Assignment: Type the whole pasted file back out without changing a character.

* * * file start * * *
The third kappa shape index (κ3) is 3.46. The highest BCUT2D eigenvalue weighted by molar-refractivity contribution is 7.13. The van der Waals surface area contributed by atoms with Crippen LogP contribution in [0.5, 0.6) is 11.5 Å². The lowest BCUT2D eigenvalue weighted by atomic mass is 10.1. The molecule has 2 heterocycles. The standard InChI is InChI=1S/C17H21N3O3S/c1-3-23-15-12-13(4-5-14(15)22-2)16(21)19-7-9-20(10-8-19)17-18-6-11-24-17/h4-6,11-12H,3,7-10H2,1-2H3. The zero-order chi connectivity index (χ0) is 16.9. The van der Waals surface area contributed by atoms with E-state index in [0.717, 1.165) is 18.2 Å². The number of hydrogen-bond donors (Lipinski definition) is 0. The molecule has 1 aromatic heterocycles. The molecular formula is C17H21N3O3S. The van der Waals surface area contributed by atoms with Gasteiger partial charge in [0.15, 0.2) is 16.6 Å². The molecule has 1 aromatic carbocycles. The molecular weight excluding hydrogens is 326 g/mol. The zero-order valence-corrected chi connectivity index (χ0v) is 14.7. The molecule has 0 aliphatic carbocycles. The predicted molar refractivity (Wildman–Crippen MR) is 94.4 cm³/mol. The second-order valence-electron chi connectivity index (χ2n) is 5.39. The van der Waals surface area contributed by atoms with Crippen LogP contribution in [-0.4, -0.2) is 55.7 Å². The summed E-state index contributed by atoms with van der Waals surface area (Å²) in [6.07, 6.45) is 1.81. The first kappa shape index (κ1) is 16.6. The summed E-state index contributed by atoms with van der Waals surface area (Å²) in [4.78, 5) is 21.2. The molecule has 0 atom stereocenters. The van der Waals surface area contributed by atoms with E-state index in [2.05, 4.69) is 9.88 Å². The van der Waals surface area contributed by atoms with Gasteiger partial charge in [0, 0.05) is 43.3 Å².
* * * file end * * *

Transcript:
The third kappa shape index (κ3) is 3.46. The highest BCUT2D eigenvalue weighted by molar-refractivity contribution is 7.13. The van der Waals surface area contributed by atoms with Crippen LogP contribution in [0.5, 0.6) is 11.5 Å². The lowest BCUT2D eigenvalue weighted by atomic mass is 10.1. The molecule has 2 heterocycles. The standard InChI is InChI=1S/C17H21N3O3S/c1-3-23-15-12-13(4-5-14(15)22-2)16(21)19-7-9-20(10-8-19)17-18-6-11-24-17/h4-6,11-12H,3,7-10H2,1-2H3. The zero-order chi connectivity index (χ0) is 16.9. The van der Waals surface area contributed by atoms with E-state index in [0.717, 1.165) is 18.2 Å². The number of hydrogen-bond donors (Lipinski definition) is 0. The molecule has 1 aromatic heterocycles. The molecular formula is C17H21N3O3S. The van der Waals surface area contributed by atoms with Gasteiger partial charge in [0.15, 0.2) is 16.6 Å². The molecule has 1 aromatic carbocycles. The molecular weight excluding hydrogens is 326 g/mol. The zero-order valence-corrected chi connectivity index (χ0v) is 14.7. The molecule has 0 aliphatic carbocycles. The predicted molar refractivity (Wildman–Crippen MR) is 94.4 cm³/mol. The second-order valence-electron chi connectivity index (χ2n) is 5.39. The van der Waals surface area contributed by atoms with Crippen LogP contribution in [-0.4, -0.2) is 55.7 Å². The summed E-state index contributed by atoms with van der Waals surface area (Å²) in [6.07, 6.45) is 1.81. The first kappa shape index (κ1) is 16.6. The summed E-state index contributed by atoms with van der Waals surface area (Å²) in [4.78, 5) is 21.2. The molecule has 0 atom stereocenters. The van der Waals surface area contributed by atoms with E-state index in [2.05, 4.69) is 9.88 Å². The van der Waals surface area contributed by atoms with Gasteiger partial charge in [0, 0.05) is 43.3 Å².